10. On the question of interest, Mr. Mishra contended that under section 28 neither the District Judge nor the High Court had any discretion in allowing interest at a rate less than 6%. He argued that this question being purely one of construction and not depending on any finding of fact even though the question was not specifically raised in the appellant's cross-objections before the High Court the High Court ought to have allowed interest at 6%. Mr. Karkhanis, on the other hand, argued that what section 28 does is to provide for a ceiling of the rate of interest. And even if that is not so, since the section confers discretion on the court to grant or not to grant interest that discretion impliedly means that even where the court grants interest it can do so at any rate up to 6%. The contention so put forward resolves itself into two questions : (1) whether in the absence of a specific objection as to interest in the appellant's cross-objections the High Court ought to have gone into that question and (2) whether on a proper interpretation of section 28 the Court has a discretion to grant interest at a rate less than 6%. The first point would not create any difficulty in the way of the appellant because the High Court did in fact go into the question of interest even though it was not specifically taken in the cross-objections and decided the question also on interpretation of section 28. Besides, the question is purely one of law and as Lord Watson said in Connecticut Fire Insurance Co., v. Kavanagh  A.C. 473.
'When a question of law is raised for the first time in a court of last resort upon the construction of a document or upon facts either admitted or proved beyond controversy, it is not only competent but expedient in the interests of justice to entertain the plea.'
11. Section 28 reads as follows :-
'If the sum which, in the opinion of the Court, the Collector ought to have awarded as compensation is in excess of the sum which the Collector did award as compensation, the award of the Court may direct that the Collector shall pay interest on such excess at the rate of six per centum per annum' etc.
12. In its plain language the discretion that is conferred on the Court is whether in the given circumstances of a particular case the court should award interest or not. The words 'may direct' mean that it is discretionary on the part of the court to grant or refuse to grant interest. But the words following those words, viz., 'the Collector shall pay interest on such excess at the rate of six per centum per annum' would mean that once the discretion to grant interest is exercised there is no further discretion and the interest if awarded has to be at the rate of six per centum per annum. This also appears to be the construction of s. 28 so far understood. It is because the section leaves no discretion as regards the rate of interest that the Central Provinces Act XVII of 1939 by section 2 provides that the rate of interest shall be at a rate which shall be not less than 3% per annum and not more than 6% per annum in place of the words 'at the rate of six per centum per annum' in section 28. Some of the other State legislatures such as Madras, Gujarat, Maharashtra and Punjab have instead of using the above-mentioned phraseology substituted 6% in s. 28 by '4% per annum'. The result of these amendments is that whereas in the case of the Central Provinces (now Madhya Pradesh) the Court has a discretion to grant interest at anything between three to six per cent, in the case of the other States the court has to award interest at the rate of 4%. We are told that no such amendment has been carried out in U.P. The consequence is that section 28 as it stands must apply and therefore where the court exercises its discretion and grants interest the interest has to be at the rate of 6%. The construction which we are inclined to place on section 28 is to a certain extent supported by the same expression used in section 34 which also deals with interest and which provides that when the amount of compensation is neither paid nor deposited before taking possession of the acquired land 'the Collector shall pay the amount awarded with interest thereon at the rate of six per centum per annum' etc. It is a well-settled rule of construction that where the legislature uses the same expression in the same statute at two places or more the same interpretation should be given to that expression unless the context requires otherwise. That being so, there is nothing wrong in permitting the appellant to raise the point as to the rate of interest as that question depends only upon the construction of section 28. In the view that we have taken as to the interpretation of section 28 Mr. Mishra must also succeed on this question.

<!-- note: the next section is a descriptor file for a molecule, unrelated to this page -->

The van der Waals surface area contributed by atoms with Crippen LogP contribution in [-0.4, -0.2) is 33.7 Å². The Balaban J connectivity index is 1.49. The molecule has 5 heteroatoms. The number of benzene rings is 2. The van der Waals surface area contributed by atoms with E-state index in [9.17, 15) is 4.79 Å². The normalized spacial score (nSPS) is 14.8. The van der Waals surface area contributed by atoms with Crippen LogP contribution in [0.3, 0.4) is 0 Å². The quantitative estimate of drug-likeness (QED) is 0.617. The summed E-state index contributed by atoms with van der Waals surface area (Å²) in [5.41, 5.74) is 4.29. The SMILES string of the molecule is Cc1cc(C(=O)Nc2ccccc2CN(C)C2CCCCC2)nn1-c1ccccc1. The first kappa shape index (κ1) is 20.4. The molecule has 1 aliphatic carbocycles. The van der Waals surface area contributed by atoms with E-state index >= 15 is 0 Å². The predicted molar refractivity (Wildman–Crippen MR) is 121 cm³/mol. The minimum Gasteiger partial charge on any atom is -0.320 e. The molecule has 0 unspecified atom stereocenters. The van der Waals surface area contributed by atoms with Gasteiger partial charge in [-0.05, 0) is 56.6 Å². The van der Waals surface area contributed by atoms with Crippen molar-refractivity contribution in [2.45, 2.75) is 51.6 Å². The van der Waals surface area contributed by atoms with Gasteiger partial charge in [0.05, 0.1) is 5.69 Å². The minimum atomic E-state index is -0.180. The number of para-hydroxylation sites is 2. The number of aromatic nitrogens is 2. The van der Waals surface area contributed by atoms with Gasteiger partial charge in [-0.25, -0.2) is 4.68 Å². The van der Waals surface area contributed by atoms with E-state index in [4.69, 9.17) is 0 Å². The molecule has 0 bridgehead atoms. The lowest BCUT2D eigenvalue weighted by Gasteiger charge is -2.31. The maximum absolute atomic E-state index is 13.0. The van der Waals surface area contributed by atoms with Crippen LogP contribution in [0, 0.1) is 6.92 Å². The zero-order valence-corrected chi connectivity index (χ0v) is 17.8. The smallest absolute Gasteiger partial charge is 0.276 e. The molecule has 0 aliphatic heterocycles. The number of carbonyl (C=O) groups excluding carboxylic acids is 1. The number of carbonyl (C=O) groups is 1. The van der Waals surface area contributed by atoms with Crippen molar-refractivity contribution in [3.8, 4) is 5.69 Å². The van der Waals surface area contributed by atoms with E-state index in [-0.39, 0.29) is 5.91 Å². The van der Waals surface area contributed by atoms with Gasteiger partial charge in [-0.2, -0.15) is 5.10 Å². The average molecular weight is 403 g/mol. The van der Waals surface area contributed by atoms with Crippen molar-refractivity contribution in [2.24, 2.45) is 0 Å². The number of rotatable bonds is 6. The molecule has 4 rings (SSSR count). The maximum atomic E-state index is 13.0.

13. In the result, the appeal must be allowed and the judgment and order passed by the High Court set aside. The judgment and order of the District Judge by which he fixed the compensation at Rs. 20,700/- including solatium at the rate of 15% is restored. But we direct that the interest on the excess amount of Rs. 18,482/- should be paid to the appellant at the rate of six per cent per annum from July 4, 1947 up to the time of payment. The respondent, will pay to the appellant his costs throughout.
14. Appeal allowed.